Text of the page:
The Court notes that in determining Plaintiff's RFC, the ALJ discussed the medical opinions of many treating physicians, surgeons, and specialists, as well as those of the non-examining state agency consultants, and set forth the reasons for the weight given to the opinions. Renstrom v. Astrue, 680 F.3d 1057, 1065 (8th Cir. 2012) ("It is the ALJ's function to resolve conflicts among the opinions of various treating and examining physicians")(citations omitted); Prosch v. Apfel, 201 F.3d 1010 at 1012 (the ALJ may reject the conclusions of any medical expert, whether hired by the claimant or the government, if they are inconsistent with the record as a whole). Based on the record as a whole, the Court finds substantial evidence to support the ALJ's RFC determination for the relevant time period.

V. Conclusion:

Accordingly, the undersigned recommends affirming the ALJ's decision, and dismissing Plaintiff's case with prejudice. The parties have fourteen days from receipt of our report and recommendation in which to file written objections pursuant to 28 U.S.C. § 636(b)(1). The failure to file timely objections may result in waiver of the right to appeal questions of fact. The parties are reminded that objections must be both timely and specific to trigger de novo review by the district court.

FootNotes


1. A Chiari I Malformation is a Type I Chiari Malformation where the lowest part of the cerebellum extends into the hole at the base of the skull through which the spinal cord passes. The National Institute of Neurological Disorders and Stroke states that individuals with a Chiari Malformation may complain of numerous symptoms such as: "neck pain, balance problems, muscle weakness, numbness or other abnormal feelings in the arms or legs, dizziness, vision problems, difficulty swallowing, ringing or buzzing in the ears, hearing loss, vomiting, insomnia, depression, or headache made worse by coughing or straining." Medication may treat some symptoms but surgery is the only method to treat the underlying problem and danger. Posterior fossa decompression surgery relieves pressure on the spinal column by "making an incision at the back of the head and removing a small portion of the bottom of the skull." Alternatively, a spinal laminectomy procedure, involves the surgical removal of part of the arched, bony roof of the spinal canal (the lamina) to increase the size of the spinal canal and relieve pressure on the spinal cord and nerve roots." NIH Publication No. 13-4839: Chiari Malformation Fact Sheet, National Institute of Neurological Disorders and Stroke (Published June 2013), https://www.ninds.nih.gov/Disorders/Patient-Caregiver-Education/Fact-Sheets/Chiari-Malformation-Fact-Sheet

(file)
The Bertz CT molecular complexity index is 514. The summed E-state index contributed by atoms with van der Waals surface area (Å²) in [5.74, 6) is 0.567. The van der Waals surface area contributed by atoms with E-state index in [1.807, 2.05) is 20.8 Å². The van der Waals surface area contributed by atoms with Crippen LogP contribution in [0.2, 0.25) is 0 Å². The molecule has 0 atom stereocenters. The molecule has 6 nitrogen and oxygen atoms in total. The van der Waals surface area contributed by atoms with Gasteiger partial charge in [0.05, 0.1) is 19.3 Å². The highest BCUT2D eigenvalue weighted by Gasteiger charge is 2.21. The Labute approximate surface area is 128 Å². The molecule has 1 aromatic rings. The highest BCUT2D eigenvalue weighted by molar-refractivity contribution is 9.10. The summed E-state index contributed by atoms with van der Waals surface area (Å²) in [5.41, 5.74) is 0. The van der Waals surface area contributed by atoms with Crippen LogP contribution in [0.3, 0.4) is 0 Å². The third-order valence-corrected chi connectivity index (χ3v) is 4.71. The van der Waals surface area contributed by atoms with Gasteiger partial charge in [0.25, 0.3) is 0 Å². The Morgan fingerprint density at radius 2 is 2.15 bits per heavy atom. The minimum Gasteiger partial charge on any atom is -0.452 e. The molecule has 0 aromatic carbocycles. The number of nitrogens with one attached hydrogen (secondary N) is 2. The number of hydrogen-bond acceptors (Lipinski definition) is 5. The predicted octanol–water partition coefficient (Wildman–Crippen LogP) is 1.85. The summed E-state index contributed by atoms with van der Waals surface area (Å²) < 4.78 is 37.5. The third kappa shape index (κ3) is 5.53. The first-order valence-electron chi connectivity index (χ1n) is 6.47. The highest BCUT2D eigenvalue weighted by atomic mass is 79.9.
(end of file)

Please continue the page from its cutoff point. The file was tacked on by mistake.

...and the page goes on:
2. Multiple types of Ehlers-Danlos Syndrome exist and while the record does not specify which type Plaintiff suffered from, the record contains multiple references to the hypermobility of Plaintiff's joints. Hypermobility type Ehlers-Danlos Syndrome is characterized by excessively loose joints. The Gale Encyclopedia of Medicine states, "Both large joints, such as the elbows and knees, and small joints such as toes and fingers, are affected. Partial and total joint dislocations are common. . . . Many individuals experience chronic limb and joint pain, although x rays of these joints appear normal. The skin may also bruise easily. . . . EDS hypermobility type is inherited in an autosomal dominant manner." 3 Java O. Solis, Ehlers-Danlos Syndrome, in THE GALE ENCYCLOPEDIA OF MEDICINE 1674-1678 (Jacqueline L. Longe ed., 5th ed. 2015).